To be in service to Jesus means engaging in holistic ministry that addresses someone’s entire being, body, and soul. Jesus provides for those in need while sharing the transformative power of the gospel. If, on the one hand, we simply respond to physical needs, we are merely providing a social service. On the other hand, if we are simply sharing the gospel, then we are not addressing the concrete challenges of our sisters and brothers. Holistic ministry in Christ’s service is always both/and. The idea of serving is never disconnected from an expectation of spiritual transformation.

The struggle we have today is we have disconnected service from an expectation of transformation through Christ. In an effort not to offend we do things for people and hope they figure out our Christian motivation. I am not suggesting clubbing people over the head with the gospel, but a holistic understanding of service must include sharing the transformative power of Christ. Too many congregations ignore the importance of letting others see the ways in which the love of God intersects with loving one’s neighbor.

4. Witness

The Greek word for witness is martureo. It is the root of the word martyr. The truth is, when we hear the word martyr, we immediately think of someone dying. Martyrs literally give their lives for the gospel. But we are not required to die to witness to Christ. In Acts 1:8 we find a form of martureo that is not about death. It reads, “you will be my witnesses in Jerusalem … to the ends of the earth.” A martyr or witness is someone who gives their whole being to something. It is more than proclamation because one’s entire life becomes a sign pointing to God. In Acts 1:8, Jesus is asking the disciples to devote their entire being to telling his story. What Jesus does not want is a half-baked effort. The disciples are to dedicate themselves to the work of witnessing.

For many of us, witnessing has become a technique rather than an expression of our spiritual identity. We see it as a means of getting people to our congregation. Many times when we witness people are not hearing about God’s transforming love. They hear “come to my church.” The Wesleyan movement was successful because witnessing was a part of the DNA and not a technique. We need to reclaim this dimension of witness.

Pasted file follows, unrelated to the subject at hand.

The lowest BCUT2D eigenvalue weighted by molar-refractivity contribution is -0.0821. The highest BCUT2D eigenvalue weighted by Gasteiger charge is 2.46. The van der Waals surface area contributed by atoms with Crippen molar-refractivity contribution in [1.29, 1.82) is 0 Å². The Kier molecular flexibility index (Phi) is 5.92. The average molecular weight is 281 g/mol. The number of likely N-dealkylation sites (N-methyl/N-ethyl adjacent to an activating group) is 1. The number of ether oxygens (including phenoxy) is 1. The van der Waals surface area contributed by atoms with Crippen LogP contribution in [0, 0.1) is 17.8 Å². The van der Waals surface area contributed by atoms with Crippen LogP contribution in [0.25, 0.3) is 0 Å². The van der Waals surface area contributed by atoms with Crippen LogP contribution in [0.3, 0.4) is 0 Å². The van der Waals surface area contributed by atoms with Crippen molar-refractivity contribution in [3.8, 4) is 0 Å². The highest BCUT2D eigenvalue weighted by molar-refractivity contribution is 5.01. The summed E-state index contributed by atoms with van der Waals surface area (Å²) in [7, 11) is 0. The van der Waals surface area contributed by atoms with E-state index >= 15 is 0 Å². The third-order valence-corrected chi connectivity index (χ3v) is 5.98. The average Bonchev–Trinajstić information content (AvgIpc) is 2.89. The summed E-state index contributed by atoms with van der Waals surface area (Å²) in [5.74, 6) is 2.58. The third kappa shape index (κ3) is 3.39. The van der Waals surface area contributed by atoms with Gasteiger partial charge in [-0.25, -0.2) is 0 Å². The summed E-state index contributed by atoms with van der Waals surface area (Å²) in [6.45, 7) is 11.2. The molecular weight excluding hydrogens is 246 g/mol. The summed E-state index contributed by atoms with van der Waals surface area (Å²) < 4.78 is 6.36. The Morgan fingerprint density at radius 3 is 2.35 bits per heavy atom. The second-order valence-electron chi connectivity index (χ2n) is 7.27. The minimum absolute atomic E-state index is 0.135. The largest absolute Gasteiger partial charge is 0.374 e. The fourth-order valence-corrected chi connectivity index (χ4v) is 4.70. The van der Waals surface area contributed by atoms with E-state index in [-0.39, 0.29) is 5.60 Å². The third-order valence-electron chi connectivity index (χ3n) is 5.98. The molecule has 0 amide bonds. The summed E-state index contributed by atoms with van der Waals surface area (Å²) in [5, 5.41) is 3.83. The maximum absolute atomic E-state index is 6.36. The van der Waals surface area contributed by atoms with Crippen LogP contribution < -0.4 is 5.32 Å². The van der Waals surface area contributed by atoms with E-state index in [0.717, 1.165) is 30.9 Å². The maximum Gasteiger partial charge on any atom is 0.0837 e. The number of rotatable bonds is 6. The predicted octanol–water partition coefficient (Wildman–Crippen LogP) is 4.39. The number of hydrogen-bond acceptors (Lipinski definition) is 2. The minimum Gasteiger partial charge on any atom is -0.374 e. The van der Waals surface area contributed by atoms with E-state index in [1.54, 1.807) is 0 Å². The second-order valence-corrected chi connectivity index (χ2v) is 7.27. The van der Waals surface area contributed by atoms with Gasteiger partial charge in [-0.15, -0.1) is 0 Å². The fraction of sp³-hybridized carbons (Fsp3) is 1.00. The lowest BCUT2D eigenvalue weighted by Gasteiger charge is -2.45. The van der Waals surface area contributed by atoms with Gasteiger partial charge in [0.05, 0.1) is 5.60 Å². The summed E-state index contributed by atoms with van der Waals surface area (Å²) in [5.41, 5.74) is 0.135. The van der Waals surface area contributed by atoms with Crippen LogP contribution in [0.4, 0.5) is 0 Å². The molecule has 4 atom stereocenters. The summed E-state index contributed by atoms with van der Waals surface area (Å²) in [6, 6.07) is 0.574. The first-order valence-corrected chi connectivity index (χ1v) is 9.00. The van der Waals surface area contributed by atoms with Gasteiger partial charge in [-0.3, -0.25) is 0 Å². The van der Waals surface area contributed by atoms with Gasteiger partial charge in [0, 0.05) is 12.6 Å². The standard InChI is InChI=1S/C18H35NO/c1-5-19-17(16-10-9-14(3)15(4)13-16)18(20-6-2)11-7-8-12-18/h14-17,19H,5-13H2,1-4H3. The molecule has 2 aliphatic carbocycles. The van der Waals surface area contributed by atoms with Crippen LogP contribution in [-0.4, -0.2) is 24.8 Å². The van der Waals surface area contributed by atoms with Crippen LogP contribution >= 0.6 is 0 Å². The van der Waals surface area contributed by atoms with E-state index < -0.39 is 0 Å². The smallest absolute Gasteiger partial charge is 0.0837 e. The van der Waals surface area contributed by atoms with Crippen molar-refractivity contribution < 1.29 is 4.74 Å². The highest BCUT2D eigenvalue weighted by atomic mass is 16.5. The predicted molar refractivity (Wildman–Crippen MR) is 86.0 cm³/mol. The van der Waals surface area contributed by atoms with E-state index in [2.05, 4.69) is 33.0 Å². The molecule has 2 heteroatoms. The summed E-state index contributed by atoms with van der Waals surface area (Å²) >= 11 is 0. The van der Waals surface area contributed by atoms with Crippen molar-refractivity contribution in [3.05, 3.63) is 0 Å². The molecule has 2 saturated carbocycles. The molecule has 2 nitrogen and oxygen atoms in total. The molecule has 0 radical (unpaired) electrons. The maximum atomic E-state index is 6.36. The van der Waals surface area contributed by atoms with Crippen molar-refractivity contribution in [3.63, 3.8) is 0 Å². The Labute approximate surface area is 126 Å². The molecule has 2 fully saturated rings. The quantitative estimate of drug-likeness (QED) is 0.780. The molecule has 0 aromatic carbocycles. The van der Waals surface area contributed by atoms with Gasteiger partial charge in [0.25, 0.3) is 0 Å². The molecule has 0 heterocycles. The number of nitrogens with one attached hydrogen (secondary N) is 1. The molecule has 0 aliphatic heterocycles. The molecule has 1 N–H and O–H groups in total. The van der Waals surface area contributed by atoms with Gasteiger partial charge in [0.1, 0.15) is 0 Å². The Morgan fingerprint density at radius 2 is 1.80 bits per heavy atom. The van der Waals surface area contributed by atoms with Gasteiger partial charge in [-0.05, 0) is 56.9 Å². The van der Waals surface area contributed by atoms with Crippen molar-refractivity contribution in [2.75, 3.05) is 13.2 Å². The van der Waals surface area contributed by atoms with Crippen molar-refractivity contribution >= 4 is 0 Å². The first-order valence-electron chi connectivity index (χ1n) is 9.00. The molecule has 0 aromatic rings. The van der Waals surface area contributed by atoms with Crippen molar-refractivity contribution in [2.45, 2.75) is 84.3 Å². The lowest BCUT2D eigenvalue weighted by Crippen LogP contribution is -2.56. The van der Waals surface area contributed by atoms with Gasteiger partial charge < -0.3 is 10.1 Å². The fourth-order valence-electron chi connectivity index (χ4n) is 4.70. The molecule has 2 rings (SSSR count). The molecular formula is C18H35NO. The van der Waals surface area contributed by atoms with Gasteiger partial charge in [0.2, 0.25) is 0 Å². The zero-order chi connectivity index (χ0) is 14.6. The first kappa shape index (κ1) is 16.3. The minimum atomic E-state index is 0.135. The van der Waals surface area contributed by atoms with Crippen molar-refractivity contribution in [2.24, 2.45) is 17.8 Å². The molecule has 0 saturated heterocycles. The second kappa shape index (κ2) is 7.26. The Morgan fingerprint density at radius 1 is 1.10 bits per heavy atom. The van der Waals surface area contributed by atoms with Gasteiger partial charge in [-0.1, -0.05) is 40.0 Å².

These four practices should work together in an integrated, synergistic way. But too often, we make them into separate things, lessening the overall impact of our evangelism. A holistic, biblical approach to evangelism employs all four practices in ways that inform and enhance one another so that we share the gospel and move closer to God and neighbor.

This article is adapted from one originally published in Grace and Peace under the title “4 Characteristics of Wesleyan Evangelism”. In 2019, the article received an award from the Evangelical Press Association as one of the best evangelism articles of the year. Used by permission.

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About Author

Rev. Dr. F. Douglas Powe, Jr.

F. Douglas Powe, Jr., is director of the Lewis Center for Church Leadership and holds the James C. Logan Chair in Evangelism (an E. Stanley Jones Professorship) at Wesley Theological Seminary in Washington, DC. He is also co-editor with Jessica Anschutz of Healing Fractured Communities (Palmetto, 2024) and coauthor with Lovett H. Weems Jr. of Sustaining While Disrupting: The Challenge of Congregational Innovation (Fortress, 2022). His previous books include The Adept Church: Navigating Between a Rock and a Hard Place (Abingdon Press, 2020); Not Safe for Church: Ten Commandments for Reaching New Generations; New Wine, New Wineskins: How African American Congregations Can Reach New Generations; Transforming Evangelism: The Wesleyan Way of Sharing Faith; and Transforming Community: The Wesleyan Way to Missional Congregations.